Dear Colleague Letter: Storm Penetrating Aircraft Capability - Concepts for Development and Operations
April 3, 2019
This Dear Colleague Letter (DCL) requests community responses on viable concepts for a Storm Penetrating Aircraft (SPA) capability. NSF supported the operation of a highly modified T-28 aircraft from the South Dakota School of Mines and Technology for over 30 years until the aircraft was retired in 2005. The T-28 collected many excellent in-storm observations during that period. However, scientific questions and technologies have evolved since the T-28 was last flown and NSF is interested in exploring opportunities to provide the research community with a platform that can help to meet current and anticipated future scientific needs in convective storm research.
Community consultations have indicated continuing interest in the capabilities offered by a Storm Penetrating Aircraft. The 2017 "Requirements for In Situ and Remote Sensing Capabilities in Convective and Turbulent Environments (C-RITE) Community Workshop" brought together over 100 community members to discuss next generation observational technologies and evolving scientific requirements. An outcome of that meeting was the development of a set of technical and operational requirements for a potential Storm Penetrating Aircraft that could be deployed as a multi-user facility for acquiring in-situ observations of key parameters associated with the evolution of severe convective storms. This DCL invites the community to submit viable ideas for the development and operation of platforms that can meet the following requirements:
- Altitude range of 35,000 to 40,000 feet
- Endurance of 5 hours or more
- 2 or more engines
- Ability to temporarily encounter and survive 2" hail
- Ability to encounter moderate icing (with de-ice or anti-ice systems)
- Ability to encounter moderate turbulence
- Science payload capacity of 1000 kg or greater
- Power availability for the science payload of 15 kW
- Ability to seat 1 or more science observers in addition to the flight crew
- Flight at speeds of 170 knots indicated airspeed (KIAS) or less at high altitudes while penetrating storms
- At least two wing hard points (one on each wing) to carry science payloads in pods
In all these categories, additional capabilities would further enhance the potential scientific missions.
NSF has the potential to access excess military aircraft, either currently flying or in storage, through interagency transfer to be operated as a public use aircraft. However, we do not want to exclude the possibility of non-military aircraft, nor do we require the SPA to be operated as an NSF-owned aircraft. NSF does not have a preconceived concept for management and operations, and we seek the community's input on ideas to proceed in this area, such as partnerships with other agencies (Federal or state) or commercial aviation organizations/companies. NSF encourages involvement by an academic or academic-related institution, but this is not a requirement. Businesses or Federal entities are welcome to respond to this DCL.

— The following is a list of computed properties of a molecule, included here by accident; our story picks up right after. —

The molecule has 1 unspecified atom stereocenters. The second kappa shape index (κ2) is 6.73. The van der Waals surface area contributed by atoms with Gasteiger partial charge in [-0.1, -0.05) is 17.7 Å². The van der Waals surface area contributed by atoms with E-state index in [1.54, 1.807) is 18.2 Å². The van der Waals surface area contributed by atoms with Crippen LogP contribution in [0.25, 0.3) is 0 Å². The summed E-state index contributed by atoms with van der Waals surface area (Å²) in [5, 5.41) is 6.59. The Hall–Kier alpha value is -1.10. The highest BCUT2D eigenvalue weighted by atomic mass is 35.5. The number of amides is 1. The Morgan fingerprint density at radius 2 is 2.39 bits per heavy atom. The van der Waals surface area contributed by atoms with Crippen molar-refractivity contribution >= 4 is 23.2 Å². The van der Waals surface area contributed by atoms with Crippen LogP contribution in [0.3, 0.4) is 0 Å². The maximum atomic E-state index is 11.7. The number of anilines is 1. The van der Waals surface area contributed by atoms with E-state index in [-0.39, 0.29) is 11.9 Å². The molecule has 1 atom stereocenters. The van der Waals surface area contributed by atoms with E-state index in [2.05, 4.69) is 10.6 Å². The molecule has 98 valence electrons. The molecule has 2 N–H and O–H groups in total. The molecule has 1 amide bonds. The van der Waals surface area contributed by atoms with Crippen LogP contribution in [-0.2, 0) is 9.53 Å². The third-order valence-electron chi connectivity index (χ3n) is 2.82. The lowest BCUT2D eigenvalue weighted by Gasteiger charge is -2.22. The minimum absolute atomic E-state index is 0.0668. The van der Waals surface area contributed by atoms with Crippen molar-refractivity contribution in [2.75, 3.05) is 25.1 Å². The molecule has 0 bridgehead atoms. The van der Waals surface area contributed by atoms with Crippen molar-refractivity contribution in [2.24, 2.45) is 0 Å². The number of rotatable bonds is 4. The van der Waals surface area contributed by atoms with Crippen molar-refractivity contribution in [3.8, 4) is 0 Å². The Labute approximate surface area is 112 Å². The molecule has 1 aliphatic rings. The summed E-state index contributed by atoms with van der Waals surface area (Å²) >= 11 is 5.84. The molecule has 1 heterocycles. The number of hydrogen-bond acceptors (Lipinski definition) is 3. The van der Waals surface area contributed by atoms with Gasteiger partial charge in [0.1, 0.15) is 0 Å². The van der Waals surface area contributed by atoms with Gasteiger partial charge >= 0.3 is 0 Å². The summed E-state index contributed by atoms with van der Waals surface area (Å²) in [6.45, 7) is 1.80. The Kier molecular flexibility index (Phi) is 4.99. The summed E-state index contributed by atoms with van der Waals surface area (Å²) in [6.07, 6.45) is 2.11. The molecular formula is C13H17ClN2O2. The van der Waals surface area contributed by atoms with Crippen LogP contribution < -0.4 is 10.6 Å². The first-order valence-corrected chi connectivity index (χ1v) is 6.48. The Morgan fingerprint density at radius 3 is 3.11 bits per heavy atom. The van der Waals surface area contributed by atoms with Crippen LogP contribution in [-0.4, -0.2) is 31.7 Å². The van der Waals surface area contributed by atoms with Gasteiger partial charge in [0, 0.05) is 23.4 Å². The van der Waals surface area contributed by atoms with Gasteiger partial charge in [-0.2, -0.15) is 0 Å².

Request for Information
NSF invites written responses by August 1, 2019. These should include the following:
- An overall concept for the development and operation of a Storm Penetrating Aircraft capability, including the potential airframe, expected capability, acquisition and development pathway, partnership arrangements, and operational model.
- Anticipated modifications required or upgrades for the potential airframe chosen to be capable of performing the Storm Penetrating Aircraft mission. Potential modifications might include hail armoring, lightning protection, turbulence handling, anti-/de-icing, communication (both voice and digital), radar support (airborne or terrestrial based), science payload to aircraft mechanical/electrical interfaces, science data storage, avionics upgrade, etc.
- A brief description of the submitting organizations' credentials for developing and managing the SPA, including ability to operate aircraft, expertise related to Federal Aviation Administration (FAA) certification if commercial aircraft is selected or operate in a public use status for non-commercial aircraft, ongoing maintenance, etc.
Responses to this request do not bind NSF to any further or specific actions related to this topic. This DCL is not a formal solicitation for proposals, and conveys neither a financial commitment nor a reflection of a final decision of the plans for an SPA. To the extent that the sender plans to provide any information that it considers proprietary, such status must be communicated unambiguously and clearly marked.
All responses to this Dear Colleague Letter should be directed to the NSF Division of Atmospheric and Geospace Sciences Lower Atmospheric Observing Facilities Program at firstname.lastname@example.org.
William E. Easterling
Assistant Director for Geosciences